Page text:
On the Chinese side, there are considerably more questions - which is why Mr Hu has to examine whether he is a pessimist or an optimist, a nationalist or an internationalist, and head of a spoilt country or a responsible part of the world.

Hitherto, China has played the nationalist card as a way of ensuring unity. On the international stage, this is bringing criticism. Fred Bergsten, director of the Institute for International Economics, accused China in a recent article of behaving with the mind of a small country that is not responsible for its impact on the global system. Even domestically, Mr Hu risks being outflanked by ultranationalists if he closes the door to discussion of unpalatable truths. An earlier proposed visit of a Japanese military aircraft with earthquake relief supplies was abandoned after Chinese internet opposition. The gas deal attracted demonstrations from Chinese who accused their government of selling out.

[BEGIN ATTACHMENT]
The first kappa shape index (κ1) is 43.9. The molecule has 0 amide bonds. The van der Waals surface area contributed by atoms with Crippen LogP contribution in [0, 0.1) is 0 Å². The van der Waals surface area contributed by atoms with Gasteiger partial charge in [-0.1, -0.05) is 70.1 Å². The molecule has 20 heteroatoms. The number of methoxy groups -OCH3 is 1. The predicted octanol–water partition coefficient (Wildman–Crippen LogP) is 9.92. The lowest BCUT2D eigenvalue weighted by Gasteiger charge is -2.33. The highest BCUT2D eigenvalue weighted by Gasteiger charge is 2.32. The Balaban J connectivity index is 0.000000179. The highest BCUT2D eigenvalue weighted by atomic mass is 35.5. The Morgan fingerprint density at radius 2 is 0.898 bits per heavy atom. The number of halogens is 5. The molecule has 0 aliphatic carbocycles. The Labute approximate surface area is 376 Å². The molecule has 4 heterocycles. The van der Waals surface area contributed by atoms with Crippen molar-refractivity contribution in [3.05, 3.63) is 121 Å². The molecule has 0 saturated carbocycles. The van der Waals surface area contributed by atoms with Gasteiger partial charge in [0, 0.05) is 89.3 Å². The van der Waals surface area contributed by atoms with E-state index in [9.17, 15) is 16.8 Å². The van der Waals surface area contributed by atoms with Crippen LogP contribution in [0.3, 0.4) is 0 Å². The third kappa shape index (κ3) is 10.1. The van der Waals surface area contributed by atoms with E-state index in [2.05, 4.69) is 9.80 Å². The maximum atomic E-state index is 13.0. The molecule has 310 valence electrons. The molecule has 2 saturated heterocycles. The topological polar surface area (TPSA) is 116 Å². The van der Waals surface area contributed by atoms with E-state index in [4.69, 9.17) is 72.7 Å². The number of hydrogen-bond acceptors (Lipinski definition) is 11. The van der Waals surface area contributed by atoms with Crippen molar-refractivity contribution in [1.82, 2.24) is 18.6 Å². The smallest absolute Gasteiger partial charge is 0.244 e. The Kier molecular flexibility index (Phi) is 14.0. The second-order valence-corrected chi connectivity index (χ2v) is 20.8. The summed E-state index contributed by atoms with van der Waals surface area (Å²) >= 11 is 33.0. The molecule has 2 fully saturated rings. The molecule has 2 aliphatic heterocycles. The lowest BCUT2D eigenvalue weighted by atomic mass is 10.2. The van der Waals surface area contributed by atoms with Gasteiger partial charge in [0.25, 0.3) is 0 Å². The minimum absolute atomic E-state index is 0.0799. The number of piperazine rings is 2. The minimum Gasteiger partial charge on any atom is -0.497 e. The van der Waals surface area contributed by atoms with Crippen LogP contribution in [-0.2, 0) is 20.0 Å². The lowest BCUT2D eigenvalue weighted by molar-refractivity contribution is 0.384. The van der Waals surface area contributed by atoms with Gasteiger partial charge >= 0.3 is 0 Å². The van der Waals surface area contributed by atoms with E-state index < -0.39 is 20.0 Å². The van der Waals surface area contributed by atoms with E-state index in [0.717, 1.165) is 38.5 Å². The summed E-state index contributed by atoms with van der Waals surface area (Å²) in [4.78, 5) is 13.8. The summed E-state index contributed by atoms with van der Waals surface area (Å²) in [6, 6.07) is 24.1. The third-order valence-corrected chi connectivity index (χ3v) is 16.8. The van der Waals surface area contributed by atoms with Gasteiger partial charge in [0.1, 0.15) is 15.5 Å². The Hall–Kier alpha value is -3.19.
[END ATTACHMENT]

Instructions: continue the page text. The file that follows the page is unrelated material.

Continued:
The China Youth Daily complained about these 'online Red Guards' saying they are infected by a 'populist virus' which is having a bad impact on China's intellectuals and bringing anti-democratic, anti- reform, anti-market thinking. Populism, it warned, was 'dynamite' that could explode and produce 'despots or violent upheaval'.

Mr Hu would be well advised to embrace the Olympic spirit - compete fiercely to win, but smile at the ups and downs of competition. China has already won by hosting the world, which wishes to celebrate China's successes and welcome it as a global force for good.

Kevin Rafferty has lived and worked as a journalist in Asia for 30 years